This could happen if you sit in a lecture hall and attempt to record the lecturer, but instead pick up only the comments of the people sitting in front of you. For this reason, it would be extremely helpful to have the ability to preview exactly what you’re recording with headphones while you’re recording it, something that the two-port design of the UMA suggests would be possible, but unfortunately the UMA can’t record and output audio at the same time. (For the record, Griffin’s iTalk can’t do this either, but then, it doesn’t have two separate ports that would suggest it’s possible, and its automatic gain control works quite well without user intervention.)
Headphone output from the Universal Microphone Adapter is unsurprisingly identical to the iPod’s standard headphone output. Lacking a speaker, the UMA cannot be used as an iPod alarm clock or a music player like the Voice Recorder or iTalk, and thus its major functionality is really just voice recording.
While we were initially concerned with the quality of the audio that came off of the Universal Microphone Adapter – primarily the noise to voice ratio – we quickly realized that this was more a function of proper use of the gain switch than anything else. When properly recorded, audio sounded about as good as it did on Griffin’s iTalk, though it was generally harder to get a proper recording on the UMA than on the iTalk because of the iTalk’s automatic, rather than manual gain control system.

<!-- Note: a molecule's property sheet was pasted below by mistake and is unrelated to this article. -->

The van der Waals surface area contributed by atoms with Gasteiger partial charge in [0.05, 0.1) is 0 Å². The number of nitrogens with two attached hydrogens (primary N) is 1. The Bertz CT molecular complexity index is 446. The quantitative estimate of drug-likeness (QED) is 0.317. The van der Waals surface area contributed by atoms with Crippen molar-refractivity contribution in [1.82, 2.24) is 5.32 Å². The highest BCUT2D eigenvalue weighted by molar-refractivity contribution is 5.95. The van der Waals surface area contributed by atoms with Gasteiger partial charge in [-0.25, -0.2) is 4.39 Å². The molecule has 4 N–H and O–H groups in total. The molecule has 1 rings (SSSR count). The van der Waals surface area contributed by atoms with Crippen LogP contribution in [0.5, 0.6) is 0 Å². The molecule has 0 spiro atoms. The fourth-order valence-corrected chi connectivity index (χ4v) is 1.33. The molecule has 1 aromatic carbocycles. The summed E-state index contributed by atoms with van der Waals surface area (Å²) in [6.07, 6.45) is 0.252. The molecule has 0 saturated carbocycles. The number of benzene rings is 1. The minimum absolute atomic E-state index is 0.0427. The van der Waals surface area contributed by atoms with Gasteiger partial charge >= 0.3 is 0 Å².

The lack of gain control was considered by some Voice Recorder users as a significant omission, and the UMA’s three-position switch and LED come a substantial way towards remedying that concern – if you read the manual properly and understand them. If this seems too intimidating for you, it’s worth noting that in our testing, the LED was especially unimportant in a large room, high gain situation – we could just set the UMA up and go.
In fact, we felt that the UMA worked best under such high gain conditions. Using the same inexpensive testing microphone on both the iTalk and the UMA, we found that the UMA made louder recordings and picked up more voice at a greater distance than the iTalk, excelling specifically beyond 30 foot testing ranges – high-gain performance was roughly equal before that. However, under dictation and conversational use, the iTalk’s automatic gain generally delivered better-sounding and more balanced audio.